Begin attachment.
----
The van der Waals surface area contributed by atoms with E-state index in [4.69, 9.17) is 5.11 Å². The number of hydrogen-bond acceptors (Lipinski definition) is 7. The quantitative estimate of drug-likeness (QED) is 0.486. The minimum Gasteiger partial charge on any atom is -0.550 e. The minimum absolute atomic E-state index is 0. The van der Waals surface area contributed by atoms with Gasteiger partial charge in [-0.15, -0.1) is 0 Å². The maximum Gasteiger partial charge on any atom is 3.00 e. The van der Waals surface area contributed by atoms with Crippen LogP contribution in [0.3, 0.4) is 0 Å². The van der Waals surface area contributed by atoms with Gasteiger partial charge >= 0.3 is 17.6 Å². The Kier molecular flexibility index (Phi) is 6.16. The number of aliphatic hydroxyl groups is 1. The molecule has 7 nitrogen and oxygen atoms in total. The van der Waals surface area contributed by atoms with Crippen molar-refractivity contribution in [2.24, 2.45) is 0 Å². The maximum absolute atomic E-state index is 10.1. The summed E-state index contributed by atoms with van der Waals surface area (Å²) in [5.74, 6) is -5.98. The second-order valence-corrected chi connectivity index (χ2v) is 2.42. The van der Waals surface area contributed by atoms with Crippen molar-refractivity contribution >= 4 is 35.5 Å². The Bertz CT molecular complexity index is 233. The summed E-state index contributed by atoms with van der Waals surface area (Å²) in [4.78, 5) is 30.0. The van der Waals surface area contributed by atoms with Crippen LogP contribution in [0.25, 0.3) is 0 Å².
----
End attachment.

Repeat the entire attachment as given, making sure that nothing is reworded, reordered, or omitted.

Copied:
The van der Waals surface area contributed by atoms with E-state index in [4.69, 9.17) is 5.11 Å². The number of hydrogen-bond acceptors (Lipinski definition) is 7. The quantitative estimate of drug-likeness (QED) is 0.486. The minimum Gasteiger partial charge on any atom is -0.550 e. The minimum absolute atomic E-state index is 0. The van der Waals surface area contributed by atoms with Gasteiger partial charge in [-0.15, -0.1) is 0 Å². The maximum Gasteiger partial charge on any atom is 3.00 e. The van der Waals surface area contributed by atoms with Crippen LogP contribution in [0.3, 0.4) is 0 Å². The van der Waals surface area contributed by atoms with Gasteiger partial charge >= 0.3 is 17.6 Å². The Kier molecular flexibility index (Phi) is 6.16. The number of aliphatic hydroxyl groups is 1. The molecule has 7 nitrogen and oxygen atoms in total. The van der Waals surface area contributed by atoms with Crippen molar-refractivity contribution in [2.24, 2.45) is 0 Å². The maximum absolute atomic E-state index is 10.1. The summed E-state index contributed by atoms with van der Waals surface area (Å²) in [5.74, 6) is -5.98. The second-order valence-corrected chi connectivity index (χ2v) is 2.42. The van der Waals surface area contributed by atoms with Crippen molar-refractivity contribution >= 4 is 35.5 Å². The Bertz CT molecular complexity index is 233. The summed E-state index contributed by atoms with van der Waals surface area (Å²) in [4.78, 5) is 30.0. The van der Waals surface area contributed by atoms with Crippen LogP contribution in [0.25, 0.3) is 0 Å².